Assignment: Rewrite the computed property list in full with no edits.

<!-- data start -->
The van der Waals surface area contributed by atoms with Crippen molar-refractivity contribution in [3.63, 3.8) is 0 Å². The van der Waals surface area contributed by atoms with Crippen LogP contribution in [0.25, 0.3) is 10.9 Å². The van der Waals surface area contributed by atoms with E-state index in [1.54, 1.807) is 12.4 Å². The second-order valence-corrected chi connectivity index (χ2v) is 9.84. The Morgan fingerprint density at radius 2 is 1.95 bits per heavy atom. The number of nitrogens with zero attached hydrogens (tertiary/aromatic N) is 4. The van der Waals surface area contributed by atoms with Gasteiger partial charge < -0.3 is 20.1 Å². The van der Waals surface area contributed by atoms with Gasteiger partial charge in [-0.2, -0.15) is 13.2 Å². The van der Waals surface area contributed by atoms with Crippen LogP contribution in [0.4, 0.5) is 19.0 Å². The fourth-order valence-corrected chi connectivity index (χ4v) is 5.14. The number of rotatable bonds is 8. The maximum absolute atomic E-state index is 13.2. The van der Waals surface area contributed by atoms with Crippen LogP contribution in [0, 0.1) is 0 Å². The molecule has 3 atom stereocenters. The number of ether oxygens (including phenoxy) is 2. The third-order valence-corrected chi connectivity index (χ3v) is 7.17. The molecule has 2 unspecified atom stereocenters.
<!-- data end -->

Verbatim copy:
The van der Waals surface area contributed by atoms with Crippen molar-refractivity contribution in [3.63, 3.8) is 0 Å². The van der Waals surface area contributed by atoms with Crippen LogP contribution in [0.25, 0.3) is 10.9 Å². The van der Waals surface area contributed by atoms with E-state index in [1.54, 1.807) is 12.4 Å². The second-order valence-corrected chi connectivity index (χ2v) is 9.84. The Morgan fingerprint density at radius 2 is 1.95 bits per heavy atom. The number of nitrogens with zero attached hydrogens (tertiary/aromatic N) is 4. The van der Waals surface area contributed by atoms with Gasteiger partial charge < -0.3 is 20.1 Å². The van der Waals surface area contributed by atoms with Gasteiger partial charge in [-0.2, -0.15) is 13.2 Å². The van der Waals surface area contributed by atoms with Crippen LogP contribution in [0.4, 0.5) is 19.0 Å². The fourth-order valence-corrected chi connectivity index (χ4v) is 5.14. The number of rotatable bonds is 8. The maximum absolute atomic E-state index is 13.2. The van der Waals surface area contributed by atoms with Crippen LogP contribution in [0, 0.1) is 0 Å². The molecule has 3 atom stereocenters. The number of ether oxygens (including phenoxy) is 2. The third-order valence-corrected chi connectivity index (χ3v) is 7.17. The molecule has 2 unspecified atom stereocenters.